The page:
By 80, most men will be 2 inches shorter than they were in their prime, and women will be as much as 3.15 inches shorter.

What causes this?

Beginning at about 35, our bones lose minerals, especially calcium. Because our body’s ability to grow new bone tissue slows, our bones shrink slightly (and become more brittle and more likely to collapse as well as more likely to break, a condition known as osteoporosis).

In addition, the discs between the bones of our spine flatten over time, also contributing to making us shorter.

Temporary Height Shrinkage: Did you know that our discs temporarily flatten daily as we stand and move around? When we lie down at night, the discs reabsorb fluid and return to normal. That’s why we shrink by as much as ½ inch during the day but regain the height over night.

What can you do to protect yourself against height shrinkage?

First, choose the right parents. Not everyone get shorter, or shortens as much. There is a definite hereditary component.

Beyond that, a healthy lifestyle is your best protection.

Research has shown that people who engaged in moderately vigorous aerobic activity lost only about half as much height as those who stopped exercising in middle age or never exercised at all.

To help stave off osteoporosis, you should stick to a healthy diet with adequate calcium and vitamin D.

Smoking, alcohol and excess caffeine (more than eight cups of coffee or tea a day) can affect bone health, too.

Maintaining good posture will also protect ageing discs.

Heart Shrinkage

Our heart shrinks by an average 0.3 grams per year beginning in middle age.

According to researchers at Johns Hopkins University, with every year it takes longer for the heart muscles to squeeze and relax, by around 2 to 5 %, and the amount of blood pumped out of the heart falls by 9 millilitres a year.

A poor blood supply leaves you more prone to heart failure.

How do you protect yourself against the effects of a shrinking heart?

Like all muscles, the heart becomes stronger and less likely to shrink if it is exercised.

Exercises that benefit your heart include walking, climbing stairs, gardening, vigorous housework, dancing or using home or gym exercise equipment.

Brain Shrinkage

Starting around the age of 20, your brain shrinks by as much as 10 to 15 % over your lifetime.

Doctors don’t know why this is, but studies show the process appears to be accelerated by smoking, drinking alcohol and diabetes.

Being overweight and having high cholesterol levels also appear to have an impact.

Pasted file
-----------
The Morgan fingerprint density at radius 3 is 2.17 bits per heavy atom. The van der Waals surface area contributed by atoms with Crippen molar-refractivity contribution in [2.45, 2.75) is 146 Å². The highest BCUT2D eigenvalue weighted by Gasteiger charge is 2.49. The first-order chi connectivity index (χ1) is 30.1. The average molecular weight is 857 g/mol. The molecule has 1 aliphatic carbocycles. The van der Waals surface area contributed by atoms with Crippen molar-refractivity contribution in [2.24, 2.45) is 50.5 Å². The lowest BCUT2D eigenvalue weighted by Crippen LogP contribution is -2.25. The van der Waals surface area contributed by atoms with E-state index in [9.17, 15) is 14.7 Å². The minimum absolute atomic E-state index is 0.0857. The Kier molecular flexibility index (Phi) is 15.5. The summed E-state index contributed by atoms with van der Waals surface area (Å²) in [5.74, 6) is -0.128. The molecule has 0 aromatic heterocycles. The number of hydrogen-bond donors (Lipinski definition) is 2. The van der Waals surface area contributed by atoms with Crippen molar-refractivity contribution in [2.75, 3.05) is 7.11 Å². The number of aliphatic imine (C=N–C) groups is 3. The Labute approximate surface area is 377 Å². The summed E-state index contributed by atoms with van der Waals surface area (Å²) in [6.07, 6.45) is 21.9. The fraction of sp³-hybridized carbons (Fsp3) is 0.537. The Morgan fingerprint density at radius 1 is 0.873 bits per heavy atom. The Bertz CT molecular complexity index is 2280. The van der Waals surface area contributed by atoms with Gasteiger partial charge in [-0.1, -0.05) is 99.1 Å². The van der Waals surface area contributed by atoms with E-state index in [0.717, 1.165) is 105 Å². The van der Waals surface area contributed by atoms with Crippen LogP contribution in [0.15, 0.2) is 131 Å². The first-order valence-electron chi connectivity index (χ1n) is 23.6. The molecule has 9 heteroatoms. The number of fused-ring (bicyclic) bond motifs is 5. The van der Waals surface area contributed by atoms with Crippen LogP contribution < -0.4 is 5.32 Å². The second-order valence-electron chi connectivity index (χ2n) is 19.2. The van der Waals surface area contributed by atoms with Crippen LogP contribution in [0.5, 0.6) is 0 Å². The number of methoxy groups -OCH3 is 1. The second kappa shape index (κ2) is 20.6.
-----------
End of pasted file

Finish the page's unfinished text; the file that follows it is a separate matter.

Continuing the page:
Scans show the frontal and temporal lobes (which control thinking, planning and memory) shrink most.

However, contrary to expectation, the shrinkage doesn’t necessarily affect our thinking capacity, and cognitive tests have shown men and women perform similarly despite increasingly different brain sizes.

Can we protect against brain shrinkage?

Keeping mentally active throughout your life is key.

Avoiding excess alcohol also helps (post-mortems show alcoholics have smaller, shrunken brains), as does getting adequate sleep.

Bladder Shrinkage

At the age of 25, the average person’s bladder can hold 2 cups of liquid, but by 65 its capacity is half that.

Capacity and function shrink with age because of physiological changes to the muscle structure.

Is bladder shrinkage inevitable?

Avoid excess caffeine or alcohol because they irritate the bladder.

Men and women should also do regular pelvic floor exercises to boost bladder control.

Facial Bone Shrinkage

Scientists used to think loss of muscle tone and gravity led to facial ageing, but more recent thinking is that the facial bones actually shrink in size, sucking in the skin and muscle around them.

The jawbone is most prone to shrinkage.

Experts believe women lose facial bone structure earlier than men (women in their early 40s, men 10 to 15 years later).

Is there any hope of avoiding or slowing facial bone shrinkage?

The key is to practice good dental hygiene to prevent tooth decay and loss which can aggravate the process.

Sex Organ Shrinkage

Both male and female sexual organs shrink with age.

With men this occurs for two reasons.

First, fatty substances (plaques) are deposited inside tiny arteries in the penis, restricting blood flow. This poor circulation leads to ‘atrophy’ of the tissue within the penis — leading to loss of length and thickness.

Second, there is a gradual build-up of relatively inelastic collagen (scar tissue) within the stretchy, fibrous sheath that makes erections possible.

If a man’s erect penis is 6 inches long when he is in his 30s, it might be 5 inches or 5½ inches when he reaches his 60s or 70s.

In addition, beginning around the age of 40, the testicles begin to shrink, by up to a 1/3 inch in diameter between the ages of 30 and 60.

In women, changes are related to reduced levels of estrogen, which reduce blood flow to the area. The uterus also shrinks, returning to the size of a pre-adolescent girl, as the body registers that the organ is no longer active and so spares vital resources that other, still active organs can use.

Dwindling estrogen levels mean mammary glands and milk-producing tissue wither, to be replaced by fat, so the breasts lose their bulk. Natural wear-and-tear on the supporting skin and ligaments makes them more likely to drop.

Is there anything you can do to protect against sex organ shrinkage?

For men, a healthy diet that is good for your heart will also be good for your sex life — as healthy arteries all over your body mean better blood flow to the penis.

Women can do little about breast changes (apart from wear a well-fitting bra), but for both men and women, regular sex can slow the shrinking process.

Largely, it’s a case of use it or lose it.

These Body Parts Don’t Shrink, They Keep Growing!

While all this shrinking is going on, our nose, ears and feet keep growing.

The inner part of the ear lobe (the ‘concha’) remains the same size, but most ears become steadily longer.

The traditional explanation has been they are made up cartilage, which continues to grow after bones.

However, gravity is another factor. Cartilage, like skin, becomes thinner and loses its elasticity as we age, with collagen and elastin fibres breaking down.

This allows skin to stretch and sag, the tip of the nose to lengthen and droop, and the ears to stretch down.

Our feet become longer and wider with age, as the tendons and ligaments which link the many tiny bones lose elasticity.

Podiatrists estimate that the over-40s can gain as much as one shoe size every ten years.

The tiny joints between the toe bones deteriorate, allowing the toes to spread out, and the arch of the foot to flatten.

The protective fat pads on the heels and balls of the feet also flatten through wear and tear.

What’s the take-away from all this? Eat right and exercise regularly to put the most life in your years.